Do we need to consume protein supplements before, during or after a workout? Most would say yes because exercising breaks down muscles, especially if you’re doing lots of cardio. But, before deciding if you need more protein, it would be great to know how much you’re already consuming. The average American male consumes 102 grams of protein per day, while the average female consumes 72 grams per day. That’s twice as much as recommended by health professionals (the recommendation is .36 grams per pound of body weight).[i] If that’s the case, why are we so obsessed with consuming more protein?
I’ve never recommended protein supplements for my clients and I’ve not taken them myself. But, if you’re a high-performance athlete that works out multiple hours a day, I may advise differently. However, the average American, who may exercise for 45 minutes to an hour, is certainly not a high-performance athlete. Furthermore, he is certainly not breaking down as much muscle as he may believe.
The American obsession with protein supplements benefits from savvy marketing by the meat and dairy industries. We all know that excessive meat consumption correlates to cancer growth. However, when people focus on the “protein” in meat, positive images of strength and power are invoked. People may want to eat fewer animal products, but still get that protein jolt—hence the rapid growth of the protein supplement industry. It is expected to grow from $14.0 billion in 2018 to $21.5 billion by 2025.[ii] But excessive protein intake is dangerous, regardless of its source. Since it is not stored in the body for later use, excess protein must be discarded, which disturbs your metabolism. Consequently, long term you may suffer from common illnesses in America, such as kidney malfunction, acidic blood, weak bones and calcium loss.[iii]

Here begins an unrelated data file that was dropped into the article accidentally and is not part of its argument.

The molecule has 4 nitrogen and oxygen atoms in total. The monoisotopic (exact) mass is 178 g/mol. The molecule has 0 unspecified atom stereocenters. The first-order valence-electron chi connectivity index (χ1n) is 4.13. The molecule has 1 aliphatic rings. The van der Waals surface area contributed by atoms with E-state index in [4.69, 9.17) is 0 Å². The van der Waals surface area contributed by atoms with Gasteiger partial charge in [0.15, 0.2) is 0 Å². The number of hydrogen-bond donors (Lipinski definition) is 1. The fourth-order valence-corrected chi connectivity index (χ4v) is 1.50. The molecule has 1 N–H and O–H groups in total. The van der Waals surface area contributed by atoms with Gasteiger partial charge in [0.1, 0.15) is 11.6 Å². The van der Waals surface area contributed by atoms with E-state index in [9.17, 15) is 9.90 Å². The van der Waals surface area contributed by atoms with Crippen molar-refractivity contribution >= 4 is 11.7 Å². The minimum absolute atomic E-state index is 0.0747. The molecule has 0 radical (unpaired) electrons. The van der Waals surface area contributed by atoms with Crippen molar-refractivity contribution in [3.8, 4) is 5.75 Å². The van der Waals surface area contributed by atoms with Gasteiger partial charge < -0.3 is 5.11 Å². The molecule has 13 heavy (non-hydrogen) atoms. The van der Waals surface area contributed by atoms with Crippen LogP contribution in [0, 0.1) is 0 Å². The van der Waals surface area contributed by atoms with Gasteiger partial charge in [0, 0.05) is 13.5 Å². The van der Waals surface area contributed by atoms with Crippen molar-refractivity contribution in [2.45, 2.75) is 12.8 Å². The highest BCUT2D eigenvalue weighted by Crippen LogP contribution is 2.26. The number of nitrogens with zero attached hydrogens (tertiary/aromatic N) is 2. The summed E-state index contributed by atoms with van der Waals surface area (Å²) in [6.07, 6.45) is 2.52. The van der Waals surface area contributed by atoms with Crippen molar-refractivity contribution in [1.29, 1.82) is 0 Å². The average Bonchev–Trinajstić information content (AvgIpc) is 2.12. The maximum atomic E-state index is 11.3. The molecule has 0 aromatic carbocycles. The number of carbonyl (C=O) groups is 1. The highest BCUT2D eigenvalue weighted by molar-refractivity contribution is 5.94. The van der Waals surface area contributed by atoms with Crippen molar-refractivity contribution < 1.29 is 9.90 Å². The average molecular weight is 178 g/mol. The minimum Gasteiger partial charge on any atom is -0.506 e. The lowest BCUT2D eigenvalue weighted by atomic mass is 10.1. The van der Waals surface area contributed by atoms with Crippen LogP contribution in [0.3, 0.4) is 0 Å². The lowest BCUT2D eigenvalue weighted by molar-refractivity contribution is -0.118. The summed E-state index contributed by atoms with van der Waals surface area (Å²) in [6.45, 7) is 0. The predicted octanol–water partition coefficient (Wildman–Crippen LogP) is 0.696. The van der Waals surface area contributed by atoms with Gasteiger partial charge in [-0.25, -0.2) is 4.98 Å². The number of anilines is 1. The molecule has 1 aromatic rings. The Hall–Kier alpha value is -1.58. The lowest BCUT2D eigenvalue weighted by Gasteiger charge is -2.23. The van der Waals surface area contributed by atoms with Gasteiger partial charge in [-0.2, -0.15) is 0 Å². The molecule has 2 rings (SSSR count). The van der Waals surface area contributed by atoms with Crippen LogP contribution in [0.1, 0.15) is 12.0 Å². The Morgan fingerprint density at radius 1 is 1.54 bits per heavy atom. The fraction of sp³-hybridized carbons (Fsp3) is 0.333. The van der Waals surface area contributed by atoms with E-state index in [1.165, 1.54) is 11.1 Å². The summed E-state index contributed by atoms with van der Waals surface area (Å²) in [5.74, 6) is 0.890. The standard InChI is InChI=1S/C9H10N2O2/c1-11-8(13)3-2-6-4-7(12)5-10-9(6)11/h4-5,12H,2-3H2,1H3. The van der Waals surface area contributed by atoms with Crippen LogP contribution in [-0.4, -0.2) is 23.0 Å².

If you want to grow your muscles, while protecting your metabolism, simply challenge yourself with more resistance through weight training. If you engage in it properly and consistently, you’ll have all the strength and power you need. Yes, in the short-term protein supplements accelerate muscle growth, but they accelerate negative consequences also. Is it worth it? If you’re the average person consuming twice as much protein as recommended, it doesn’t seem to make much sense.